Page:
Markets Are Wrongly Discounting Trade Risks
The time to shift to a more defensive stance is now.
U.S. financial markets seem unfazed by a sequence of negative developments on the trade front. The May 17 date set by Paul Ryan, speaker of the U.S. House of Representatives, for Congress to approve a revised North American Free Trade Agreement has passed with no resolution. The European Union, a major U.S. ally, resents the June 1 deadline President Donald Trump has set for imposing tariffs on steel and aluminum unless the EU accepts reduced export quotas.
Perhaps most important, Trump said last week that he doubts trade negotiations with China will succeed. He had demanded that China’s trade surplus with the U.S. be reduced sharply from $375 billion to $175 billion, a target that the Chinese authorities have not been willing to meet, we learned Sunday. The two sides have avoided a trade war so far, U.S. Treasury Secretary Steven Mnuchin said in a television interview Sunday, but they still seem far apart in their positions. Failure of talks could still prompt China to impose countervailing duties on U.S. agricultural exports, and limit the activities of companies such as Apple and Google that have major operations in that country.
Yet this month’s rebound in equities and surge in U.S. Treasury yields suggest that investors are sanguine about these storm signals. Instead, they are comforted by the robust corporate earnings picture as well as the Federal Reserve’s optimistic outlook.
Why is the consensus so positive on the economic outlook? First, the Trump administration dismantled many of the cumbersome regulations governing businesses enacted under the Obama administration soon after taking office in January 2017. Markets greeted that move with an increase in valuations. This was followed by lower tax rates on corporate income and foreign profits repatriated back into the U.S. The extent of increase in corporate bottom lines in the first quarter of this year was a positive surprise.
But now, U.S. officials face trade battles on three fronts with each of its adversaries threatening to target select U.S. exports. More than $1 trillion in goods and services annually pass through the U.S., Canada and Mexico under the aegis of Nafta. The EU as a region imported $282 billion from the U.S. in 2017, matching Canada as the top buyer of American goods and services. And China, the world’s top exporter, is arguably also the foreign country providing the greatest growth opportunity for U.S. companies.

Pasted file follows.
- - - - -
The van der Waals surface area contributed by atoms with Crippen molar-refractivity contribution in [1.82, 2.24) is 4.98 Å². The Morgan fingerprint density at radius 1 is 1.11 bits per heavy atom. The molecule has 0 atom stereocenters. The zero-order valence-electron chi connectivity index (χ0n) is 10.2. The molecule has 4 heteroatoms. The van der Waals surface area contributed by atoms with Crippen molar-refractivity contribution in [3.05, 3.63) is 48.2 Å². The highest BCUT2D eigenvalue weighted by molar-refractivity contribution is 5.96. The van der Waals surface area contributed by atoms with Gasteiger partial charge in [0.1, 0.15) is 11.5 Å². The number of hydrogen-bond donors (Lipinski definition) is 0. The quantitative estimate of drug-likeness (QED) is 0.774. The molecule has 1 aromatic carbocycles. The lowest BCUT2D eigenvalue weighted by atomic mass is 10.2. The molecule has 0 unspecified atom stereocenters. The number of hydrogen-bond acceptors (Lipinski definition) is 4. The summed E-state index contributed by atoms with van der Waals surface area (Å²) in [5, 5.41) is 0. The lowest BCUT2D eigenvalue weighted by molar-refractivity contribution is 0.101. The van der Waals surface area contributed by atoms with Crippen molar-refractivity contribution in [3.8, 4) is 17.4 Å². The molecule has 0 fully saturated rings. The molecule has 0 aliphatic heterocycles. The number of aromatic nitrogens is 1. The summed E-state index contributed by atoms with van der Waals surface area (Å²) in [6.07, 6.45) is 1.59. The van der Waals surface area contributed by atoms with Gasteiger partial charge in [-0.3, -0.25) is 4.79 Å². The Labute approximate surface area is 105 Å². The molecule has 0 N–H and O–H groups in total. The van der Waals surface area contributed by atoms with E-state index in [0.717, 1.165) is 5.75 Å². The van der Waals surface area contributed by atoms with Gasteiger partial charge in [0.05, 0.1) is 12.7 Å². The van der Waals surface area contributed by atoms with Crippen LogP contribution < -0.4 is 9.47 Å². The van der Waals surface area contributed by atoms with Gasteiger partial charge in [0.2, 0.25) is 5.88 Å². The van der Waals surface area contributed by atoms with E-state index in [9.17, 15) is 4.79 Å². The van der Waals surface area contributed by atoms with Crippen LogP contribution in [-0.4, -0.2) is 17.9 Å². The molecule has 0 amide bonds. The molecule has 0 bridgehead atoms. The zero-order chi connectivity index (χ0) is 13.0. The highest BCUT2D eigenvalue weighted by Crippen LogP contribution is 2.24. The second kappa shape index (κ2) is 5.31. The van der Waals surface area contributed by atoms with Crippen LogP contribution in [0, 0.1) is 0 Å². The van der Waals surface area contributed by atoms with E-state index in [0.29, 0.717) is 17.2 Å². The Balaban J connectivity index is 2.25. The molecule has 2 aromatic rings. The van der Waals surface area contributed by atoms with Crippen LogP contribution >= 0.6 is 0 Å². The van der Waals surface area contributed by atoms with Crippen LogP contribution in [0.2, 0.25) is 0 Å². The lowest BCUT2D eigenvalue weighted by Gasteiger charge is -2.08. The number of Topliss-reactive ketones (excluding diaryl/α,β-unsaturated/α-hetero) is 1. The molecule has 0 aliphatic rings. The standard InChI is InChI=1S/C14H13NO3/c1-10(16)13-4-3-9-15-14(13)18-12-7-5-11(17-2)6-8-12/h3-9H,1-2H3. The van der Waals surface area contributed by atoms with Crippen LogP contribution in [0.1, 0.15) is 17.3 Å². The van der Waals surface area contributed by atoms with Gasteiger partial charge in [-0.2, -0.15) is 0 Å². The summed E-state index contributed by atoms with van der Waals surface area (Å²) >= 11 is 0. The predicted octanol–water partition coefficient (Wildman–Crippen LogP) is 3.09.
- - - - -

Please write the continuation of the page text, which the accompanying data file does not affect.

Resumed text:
While markets anticipated the positive impact on valuations from the deregulatory moves and the reduction in tax rates, there has not been a similar recognition of the perils of a potential trade war. Retaliatory tariffs, or limits on U.S. corporate activity in domestic markets, are likely to have an adverse impact on the U.S. economy and markets in two principal ways.
The first would be through trade diversion affecting, for example, aircraft and soybeans, the two principal U.S. exports to China. The increase in the landed cost of aircraft would make it cheaper for Chinese airlines to purchase equipment from the Europe-based Airbus rather than Boeing. Similarly, Argentina and Brazil might be able to sell soybeans at a lower cost to Chinese buyers than Illinois or Iowa. The U.S. trade deficit could actually expand, rather than shrink.
There would also be a secondary impact on wages and overall economic growth as the affected U.S. companies lose market share in important foreign destinations. Export sectors typically pay better wages than those oriented toward the domestic economy because the former tend to be more capital-intensive, thereby raising the productivity of labor. A drop in wages and employment in the export sector will put the Trump administration’s 3 percent economic growth target beyond reach.
If any of these risks actually occur, investors would be holding equities priced too richly and high-grade fixed-income instruments such as Treasuries would be attractive hiding places at current yields. It would be reckless to ignore the headwinds. The time to shift to a more defensive stance is now, since none of the threatened Trump tariffs has gone into effect. Strategies that favor preservation of capital over risk is the right way to go.
This column does not necessarily reflect the opinion of the editorial board or Bloomberg LP and its owners.
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Robert Burgess at email@example.com